Energy Transition During a Global Pandemic: Q&A with Webinar Panelists
Energy transition is proving to be a complex and ever-evolving journey that will continue to advance for decades to come. The energy industry is not solely dependent on its transition, it involves interdependent initiatives across several different generations and sectors. With this in mind, SGIN has pulled together three panelists from varying sectors who have one common goal in mind, energy transition. Our panelists will take part in a collaborative discussion on their diverse perspectives on energy transition during a global pandemic, the future of sustainable energy, and how our individual decisions can have real impact.
Here is a brief introductory Q&A on the varying perspectives surrounding how energy transition relates to our panelists.
Meredith Adler, Executive Director at Student Energy
Q: As a young person in the energy industry, how do you feel youth plays a role in energy transition, now and in the future?
A: Young people will be at the forefront of the energy transition because they are willing to take on complex challenges and collaborate to implement innovative solutions in their communities.
However, they too often lack the financial support, professional networks, and accessible leadership development programs that are necessary to enter these pathways for action. Youth innovation is perhaps the most precious resource we have at our disposal for delivering a sustainable future.
We must continue to empower them and create space for intergenerational collaboration to generate innovative solutions for complex energy and climate problems.
Paul Arsenault, President & CEO of Energia Inc.
Q: From your perspective as a sustainable builder and developer of real estate, what are/will be the most significant impacts of energy transition in your industry?
A: As a builder/developer, I believe the most significant impacts of energy transition in this industry will be the following:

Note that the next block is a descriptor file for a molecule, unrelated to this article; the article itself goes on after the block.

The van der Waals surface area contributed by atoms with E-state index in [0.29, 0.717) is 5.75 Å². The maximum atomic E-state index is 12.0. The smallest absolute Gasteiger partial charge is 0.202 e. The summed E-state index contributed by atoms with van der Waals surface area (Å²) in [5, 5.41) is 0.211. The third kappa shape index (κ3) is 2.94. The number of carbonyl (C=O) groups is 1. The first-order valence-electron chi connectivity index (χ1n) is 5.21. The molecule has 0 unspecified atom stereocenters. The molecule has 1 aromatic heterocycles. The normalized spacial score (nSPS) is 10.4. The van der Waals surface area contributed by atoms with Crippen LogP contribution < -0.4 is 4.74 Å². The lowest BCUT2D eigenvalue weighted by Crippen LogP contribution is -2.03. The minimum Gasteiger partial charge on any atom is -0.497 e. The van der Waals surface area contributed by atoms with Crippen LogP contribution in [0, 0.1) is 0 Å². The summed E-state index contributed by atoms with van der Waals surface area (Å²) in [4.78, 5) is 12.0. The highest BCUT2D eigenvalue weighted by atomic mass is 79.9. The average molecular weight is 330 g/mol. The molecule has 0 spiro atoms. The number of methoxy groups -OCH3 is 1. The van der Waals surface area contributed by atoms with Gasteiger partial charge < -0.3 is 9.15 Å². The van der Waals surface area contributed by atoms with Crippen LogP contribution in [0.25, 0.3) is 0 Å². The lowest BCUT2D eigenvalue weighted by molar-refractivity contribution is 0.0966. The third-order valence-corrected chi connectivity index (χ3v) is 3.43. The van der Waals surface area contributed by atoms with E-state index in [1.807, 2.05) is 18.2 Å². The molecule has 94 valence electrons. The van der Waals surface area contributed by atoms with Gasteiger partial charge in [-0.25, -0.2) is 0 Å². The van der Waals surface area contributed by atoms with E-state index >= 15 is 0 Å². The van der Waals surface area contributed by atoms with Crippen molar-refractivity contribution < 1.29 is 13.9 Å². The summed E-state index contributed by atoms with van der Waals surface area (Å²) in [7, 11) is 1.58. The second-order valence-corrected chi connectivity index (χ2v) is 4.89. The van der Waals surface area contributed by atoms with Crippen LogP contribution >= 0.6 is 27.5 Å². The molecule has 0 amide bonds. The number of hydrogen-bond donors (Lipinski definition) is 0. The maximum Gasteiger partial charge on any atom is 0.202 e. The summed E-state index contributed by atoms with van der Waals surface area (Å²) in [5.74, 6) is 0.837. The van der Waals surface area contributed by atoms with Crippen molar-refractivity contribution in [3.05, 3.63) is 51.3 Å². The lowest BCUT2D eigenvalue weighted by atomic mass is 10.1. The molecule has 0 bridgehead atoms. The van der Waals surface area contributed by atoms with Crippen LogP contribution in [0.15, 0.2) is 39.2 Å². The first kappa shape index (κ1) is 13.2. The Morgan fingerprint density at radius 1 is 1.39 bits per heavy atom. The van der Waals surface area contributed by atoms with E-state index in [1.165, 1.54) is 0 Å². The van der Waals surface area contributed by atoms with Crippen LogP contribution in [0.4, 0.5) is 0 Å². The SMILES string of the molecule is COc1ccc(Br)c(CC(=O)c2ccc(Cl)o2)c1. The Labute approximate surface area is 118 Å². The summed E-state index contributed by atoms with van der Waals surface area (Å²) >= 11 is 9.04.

- An emphasis on “smart-sized” and thoughtfully designed buildings which take advantage of the sun’s free energy.
- A focus on improved energy efficiency and energy performance requirements.
- The integration of renewable energy technologies such as solar, wind, and geothermal.
These three strategies, if applied to as many projects as possible, will result in many measurable benefits to the economy, employment, and the environment.
Herb Emery, Vaughan Chair in Regional Economics
Q: From an economic perspective, what are the impacts/challenges of transitioning society to energy sustainability?
A: We’re still not totally clear on what the economic objective of energy transition is. Is the goal to lower power usage, or create more affordable power? Does it make sense to sell off the product, or try to regulate the market? We need to have a better view of what the current and future demand for energy will be in order to optimize its supply for sustainability. Furthermore, the current energy regulator environment is not compatible with energy solutions. It will not be possible to move forward with transition unless the system is modernized. We must have a clear view of what we’re trying to accomplish with energy transition in order to grasp the level of investment.
Sustainable energy continues to prove its importance within our society. In order to achieve a more sustainable future, we need to continue to come together and collaborate on energy transition initiatives. We are looking forward to learning from our panelists as they each bring a unique perspective on their lived experiences working towards energy transition in their industries.
To hear more from our panelists, sign up for our free webinar on September 23rd, 2020.